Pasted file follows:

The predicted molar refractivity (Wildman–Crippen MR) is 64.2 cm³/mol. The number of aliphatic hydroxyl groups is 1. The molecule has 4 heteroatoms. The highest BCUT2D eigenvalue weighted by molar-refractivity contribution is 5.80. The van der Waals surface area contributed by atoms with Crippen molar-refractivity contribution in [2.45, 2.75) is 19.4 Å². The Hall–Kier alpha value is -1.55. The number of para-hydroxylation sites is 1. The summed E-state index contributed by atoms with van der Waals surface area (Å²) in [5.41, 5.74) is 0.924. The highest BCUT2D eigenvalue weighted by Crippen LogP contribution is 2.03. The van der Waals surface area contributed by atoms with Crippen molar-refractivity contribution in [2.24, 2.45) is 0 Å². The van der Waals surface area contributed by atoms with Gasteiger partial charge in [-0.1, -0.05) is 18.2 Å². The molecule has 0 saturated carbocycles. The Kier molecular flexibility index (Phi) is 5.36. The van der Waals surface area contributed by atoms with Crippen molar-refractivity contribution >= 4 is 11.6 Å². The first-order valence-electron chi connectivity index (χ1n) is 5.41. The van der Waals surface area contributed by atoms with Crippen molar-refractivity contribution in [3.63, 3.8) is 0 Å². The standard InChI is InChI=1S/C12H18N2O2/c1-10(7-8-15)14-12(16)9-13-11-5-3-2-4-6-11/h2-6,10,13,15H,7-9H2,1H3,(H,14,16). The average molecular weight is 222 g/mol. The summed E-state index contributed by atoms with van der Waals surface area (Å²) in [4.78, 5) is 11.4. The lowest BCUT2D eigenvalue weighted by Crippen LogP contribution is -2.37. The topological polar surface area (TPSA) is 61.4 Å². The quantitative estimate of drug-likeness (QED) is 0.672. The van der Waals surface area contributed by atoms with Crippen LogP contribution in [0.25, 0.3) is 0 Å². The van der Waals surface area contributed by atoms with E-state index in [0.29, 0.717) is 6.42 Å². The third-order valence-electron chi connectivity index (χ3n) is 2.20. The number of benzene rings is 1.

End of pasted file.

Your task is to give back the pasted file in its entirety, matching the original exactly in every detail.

The predicted molar refractivity (Wildman–Crippen MR) is 64.2 cm³/mol. The number of aliphatic hydroxyl groups is 1. The molecule has 4 heteroatoms. The highest BCUT2D eigenvalue weighted by molar-refractivity contribution is 5.80. The van der Waals surface area contributed by atoms with Crippen molar-refractivity contribution in [2.45, 2.75) is 19.4 Å². The Hall–Kier alpha value is -1.55. The number of para-hydroxylation sites is 1. The summed E-state index contributed by atoms with van der Waals surface area (Å²) in [5.41, 5.74) is 0.924. The highest BCUT2D eigenvalue weighted by Crippen LogP contribution is 2.03. The van der Waals surface area contributed by atoms with Crippen molar-refractivity contribution in [2.24, 2.45) is 0 Å². The van der Waals surface area contributed by atoms with Gasteiger partial charge in [-0.1, -0.05) is 18.2 Å². The molecule has 0 saturated carbocycles. The Kier molecular flexibility index (Phi) is 5.36. The van der Waals surface area contributed by atoms with Crippen molar-refractivity contribution >= 4 is 11.6 Å². The first-order valence-electron chi connectivity index (χ1n) is 5.41. The van der Waals surface area contributed by atoms with Crippen molar-refractivity contribution in [3.63, 3.8) is 0 Å². The standard InChI is InChI=1S/C12H18N2O2/c1-10(7-8-15)14-12(16)9-13-11-5-3-2-4-6-11/h2-6,10,13,15H,7-9H2,1H3,(H,14,16). The average molecular weight is 222 g/mol. The summed E-state index contributed by atoms with van der Waals surface area (Å²) in [4.78, 5) is 11.4. The lowest BCUT2D eigenvalue weighted by Crippen LogP contribution is -2.37. The topological polar surface area (TPSA) is 61.4 Å². The quantitative estimate of drug-likeness (QED) is 0.672. The van der Waals surface area contributed by atoms with Crippen LogP contribution in [0.25, 0.3) is 0 Å². The van der Waals surface area contributed by atoms with E-state index in [0.29, 0.717) is 6.42 Å². The third-order valence-electron chi connectivity index (χ3n) is 2.20. The number of benzene rings is 1.